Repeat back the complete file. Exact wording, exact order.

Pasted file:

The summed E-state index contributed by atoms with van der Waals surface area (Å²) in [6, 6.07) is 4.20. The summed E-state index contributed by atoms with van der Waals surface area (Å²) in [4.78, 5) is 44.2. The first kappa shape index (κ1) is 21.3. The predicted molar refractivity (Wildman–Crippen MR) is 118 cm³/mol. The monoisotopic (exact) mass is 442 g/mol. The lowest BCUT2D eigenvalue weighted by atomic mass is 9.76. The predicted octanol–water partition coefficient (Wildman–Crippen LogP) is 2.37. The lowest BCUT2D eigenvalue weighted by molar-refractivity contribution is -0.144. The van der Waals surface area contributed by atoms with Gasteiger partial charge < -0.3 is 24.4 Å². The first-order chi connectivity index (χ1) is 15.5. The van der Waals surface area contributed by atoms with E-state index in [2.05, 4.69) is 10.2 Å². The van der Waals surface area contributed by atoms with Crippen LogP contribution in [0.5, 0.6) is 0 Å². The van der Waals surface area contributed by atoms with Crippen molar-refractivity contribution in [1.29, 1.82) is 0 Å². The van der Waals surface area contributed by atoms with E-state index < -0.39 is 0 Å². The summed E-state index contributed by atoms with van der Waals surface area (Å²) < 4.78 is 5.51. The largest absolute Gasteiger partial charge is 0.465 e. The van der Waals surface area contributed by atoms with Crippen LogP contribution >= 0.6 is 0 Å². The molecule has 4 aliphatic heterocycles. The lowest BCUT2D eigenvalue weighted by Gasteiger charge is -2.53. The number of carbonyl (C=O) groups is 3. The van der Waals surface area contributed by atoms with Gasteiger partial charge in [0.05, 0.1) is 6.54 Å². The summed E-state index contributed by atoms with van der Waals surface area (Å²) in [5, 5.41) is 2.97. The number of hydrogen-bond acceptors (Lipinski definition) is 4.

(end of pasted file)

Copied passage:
The summed E-state index contributed by atoms with van der Waals surface area (Å²) in [6, 6.07) is 4.20. The summed E-state index contributed by atoms with van der Waals surface area (Å²) in [4.78, 5) is 44.2. The first kappa shape index (κ1) is 21.3. The predicted molar refractivity (Wildman–Crippen MR) is 118 cm³/mol. The monoisotopic (exact) mass is 442 g/mol. The lowest BCUT2D eigenvalue weighted by atomic mass is 9.76. The predicted octanol–water partition coefficient (Wildman–Crippen LogP) is 2.37. The lowest BCUT2D eigenvalue weighted by molar-refractivity contribution is -0.144. The van der Waals surface area contributed by atoms with Gasteiger partial charge < -0.3 is 24.4 Å². The first-order chi connectivity index (χ1) is 15.5. The van der Waals surface area contributed by atoms with E-state index in [2.05, 4.69) is 10.2 Å². The van der Waals surface area contributed by atoms with Crippen LogP contribution in [0.5, 0.6) is 0 Å². The van der Waals surface area contributed by atoms with Crippen molar-refractivity contribution in [1.29, 1.82) is 0 Å². The van der Waals surface area contributed by atoms with E-state index < -0.39 is 0 Å². The summed E-state index contributed by atoms with van der Waals surface area (Å²) < 4.78 is 5.51. The largest absolute Gasteiger partial charge is 0.465 e. The van der Waals surface area contributed by atoms with Crippen LogP contribution >= 0.6 is 0 Å². The molecule has 4 aliphatic heterocycles. The lowest BCUT2D eigenvalue weighted by Gasteiger charge is -2.53. The number of carbonyl (C=O) groups is 3. The van der Waals surface area contributed by atoms with Gasteiger partial charge in [0.05, 0.1) is 6.54 Å². The summed E-state index contributed by atoms with van der Waals surface area (Å²) in [5, 5.41) is 2.97. The number of hydrogen-bond acceptors (Lipinski definition) is 4.